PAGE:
English

Definition of choose verb from the Oxford Advanced Learner's Dictionary

      

    choose

     verb
    verb
    BrE BrE//tʃuːz//
     
    ; NAmE NAmE//tʃuːz//
     
    Verb Forms present simple I / you / we / they choose
    BrE BrE//tʃuːz//
     
    ; NAmE NAmE//tʃuːz//
     
    he / she / it chooses
    BrE BrE//ˈtʃuːzɪz//
     
    ; NAmE NAmE//ˈtʃuːzɪz//
     
    past simple chose
    BrE BrE//tʃəʊz//
     
    ; NAmE NAmE//tʃoʊz//
     
    past participle chosen
    BrE BrE//ˈtʃəʊzn//
     
    ; NAmE NAmE//ˈtʃoʊzn//
     
    -ing form choosing
    BrE BrE//ˈtʃuːzɪŋ//
     
    ; NAmE NAmE//ˈtʃuːzɪŋ//
     
     
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  1. 1  [intransitive, transitive] to decide which thing or person you want out of the ones that are available You choose, I can't decide. There are plenty of restaurants to choose from. choose between A and/or B She had to choose between staying in the UK or going home. choose something Sarah chose her words carefully. This site has been chosen for the new school. choose A from B We have to choose a new manager from a shortlist of five candidates. choose somebody/something as/for something He chose banking as a career. We chose Phil McSweeney as/for chairperson. choose whether, what, etc… You'll have to choose whether to buy it or not. choose to do something We chose to go by train. choose somebody to be/do something We chose Phil McSweeney to be chairperson. Synonymschooseselect pick decide opt go forThese words all mean to decide which thing or person you want out of the ones that are available.choose to decide which thing or person you want out of the ones that are available:You choose—I can’t decide.select [often passive] to choose somebody/​something, usually carefully, from a group of people or things:He was selected for the team. a randomly selected sample of 23 schoolspick (rather informal) to choose somebody/​something from a group of people or things:She picked the best cake for herself.choose, select or pick?Choose is the most general of these words and the only one that can be used without an object. When you select something, you choose it carefully, unless you actually say that it is selected randomly/​at random. Pick is a more informal word and often a less careful action, used especially when the choice being made is not very important.decide to choose between two or more possibilities:We’re still trying to decide on a venue.opt to choose to take or not to take a particular course of action:After graduating she opted for a career in music. After a lot of thought, I opted against buying a motorbike.go for something (rather informal) to choose something:I think I’ll go for the fruit salad.Patterns to choose/​select/​pick/​decide between A and/​or B to choose/​select/​pick A from B to opt/​go for somebody/​something to choose/​decide/​opt to do something to choose/​select/​pick somebody/​something carefully/​at random randomly chosen/​selected/​picked More Like This Verbs usually followed by infinitives afford, agree, appear, arrange, attempt, beg, choose, consent, decide, expect, fail, happen, hesitate, hope, intend, learn, manage, mean, neglect, offer, prepare, pretend, promise, refuse, swear, try, want, wishSee worksheet.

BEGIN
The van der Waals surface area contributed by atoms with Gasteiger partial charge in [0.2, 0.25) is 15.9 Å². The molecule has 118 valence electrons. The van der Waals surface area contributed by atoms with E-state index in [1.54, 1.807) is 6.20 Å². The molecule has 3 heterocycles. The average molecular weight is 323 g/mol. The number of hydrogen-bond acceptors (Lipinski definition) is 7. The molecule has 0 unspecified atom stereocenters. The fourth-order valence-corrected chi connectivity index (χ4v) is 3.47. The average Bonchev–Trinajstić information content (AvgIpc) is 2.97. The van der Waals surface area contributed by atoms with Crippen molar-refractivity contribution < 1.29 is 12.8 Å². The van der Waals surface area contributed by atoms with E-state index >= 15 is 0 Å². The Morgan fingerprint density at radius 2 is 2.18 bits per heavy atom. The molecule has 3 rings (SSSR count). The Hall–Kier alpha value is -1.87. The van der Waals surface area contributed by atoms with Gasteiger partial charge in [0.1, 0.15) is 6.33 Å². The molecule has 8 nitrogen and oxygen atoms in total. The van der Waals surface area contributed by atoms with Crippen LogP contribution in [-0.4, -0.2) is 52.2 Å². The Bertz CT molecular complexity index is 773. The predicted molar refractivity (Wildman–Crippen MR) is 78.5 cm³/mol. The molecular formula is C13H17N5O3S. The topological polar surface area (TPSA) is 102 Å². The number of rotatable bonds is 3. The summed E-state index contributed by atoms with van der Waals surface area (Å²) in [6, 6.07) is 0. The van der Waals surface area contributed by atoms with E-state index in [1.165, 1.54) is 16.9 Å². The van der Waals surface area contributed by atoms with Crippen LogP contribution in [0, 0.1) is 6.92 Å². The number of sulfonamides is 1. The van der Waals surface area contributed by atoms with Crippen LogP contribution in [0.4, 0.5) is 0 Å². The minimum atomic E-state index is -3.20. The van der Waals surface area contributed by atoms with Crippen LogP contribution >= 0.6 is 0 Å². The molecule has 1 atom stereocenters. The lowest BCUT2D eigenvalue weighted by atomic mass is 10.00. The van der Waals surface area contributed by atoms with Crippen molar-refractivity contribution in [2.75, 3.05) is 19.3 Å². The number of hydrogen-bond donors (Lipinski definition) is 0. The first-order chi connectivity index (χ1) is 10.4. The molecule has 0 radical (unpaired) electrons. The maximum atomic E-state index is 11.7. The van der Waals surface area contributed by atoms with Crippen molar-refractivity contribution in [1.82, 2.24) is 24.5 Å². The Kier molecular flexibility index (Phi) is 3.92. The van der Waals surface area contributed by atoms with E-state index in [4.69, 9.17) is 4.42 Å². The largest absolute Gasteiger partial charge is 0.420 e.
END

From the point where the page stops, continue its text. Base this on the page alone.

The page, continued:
2. 2  [intransitive, transitive] to prefer or decide to do something Employees can retire at 60 if they choose. choose to do something Many people choose not to marry.
  3. see also choice
    Word Origin Old English cēosan, of Germanic origin; related to Dutch kiezen.Extra examples She had to choose between giving up her job or hiring a nanny. There are several different models to choose from. They can choose freely from a wide range of courses. You are free to choose whichever courses you want to take. You have to take any job you can get—you can’t pick and choose. We chose Paul Stubbs to be chairperson. We deliberately chose to stay in a cheap non-western hotel. With practice, you can consciously choose not to react in a stressed way. You choose—I can’t decide. You’ll have to choose whether to buy it or not.Idioms to choose only those things that you like or want very much You have to take any job you can get—you can't pick and choose.
    there is nothing/not much/little to choose between A and B
     
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    there is very little difference between two or more things or people
See the Oxford Advanced American Dictionary entry: choose